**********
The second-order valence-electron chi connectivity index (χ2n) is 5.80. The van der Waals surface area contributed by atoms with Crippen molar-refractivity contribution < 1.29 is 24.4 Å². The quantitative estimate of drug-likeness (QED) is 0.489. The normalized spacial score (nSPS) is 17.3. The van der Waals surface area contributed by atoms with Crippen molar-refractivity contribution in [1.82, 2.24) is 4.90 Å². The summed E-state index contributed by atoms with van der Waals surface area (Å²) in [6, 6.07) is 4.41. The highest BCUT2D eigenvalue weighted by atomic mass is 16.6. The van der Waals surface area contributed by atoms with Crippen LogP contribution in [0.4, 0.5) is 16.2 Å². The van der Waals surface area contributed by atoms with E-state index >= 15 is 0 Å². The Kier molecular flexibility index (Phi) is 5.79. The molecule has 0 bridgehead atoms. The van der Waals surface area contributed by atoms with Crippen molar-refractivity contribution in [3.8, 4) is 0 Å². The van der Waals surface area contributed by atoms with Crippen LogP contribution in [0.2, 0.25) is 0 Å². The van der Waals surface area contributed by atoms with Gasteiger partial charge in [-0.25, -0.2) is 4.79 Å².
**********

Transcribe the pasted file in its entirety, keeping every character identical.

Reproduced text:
The second-order valence-electron chi connectivity index (χ2n) is 5.80. The van der Waals surface area contributed by atoms with Crippen molar-refractivity contribution < 1.29 is 24.4 Å². The quantitative estimate of drug-likeness (QED) is 0.489. The normalized spacial score (nSPS) is 17.3. The van der Waals surface area contributed by atoms with Crippen molar-refractivity contribution in [1.82, 2.24) is 4.90 Å². The summed E-state index contributed by atoms with van der Waals surface area (Å²) in [6, 6.07) is 4.41. The highest BCUT2D eigenvalue weighted by atomic mass is 16.6. The van der Waals surface area contributed by atoms with Crippen LogP contribution in [0.4, 0.5) is 16.2 Å². The van der Waals surface area contributed by atoms with E-state index >= 15 is 0 Å². The Kier molecular flexibility index (Phi) is 5.79. The molecule has 0 bridgehead atoms. The van der Waals surface area contributed by atoms with Crippen molar-refractivity contribution in [3.8, 4) is 0 Å². The van der Waals surface area contributed by atoms with Crippen LogP contribution in [0.2, 0.25) is 0 Å². The van der Waals surface area contributed by atoms with Gasteiger partial charge in [-0.25, -0.2) is 4.79 Å².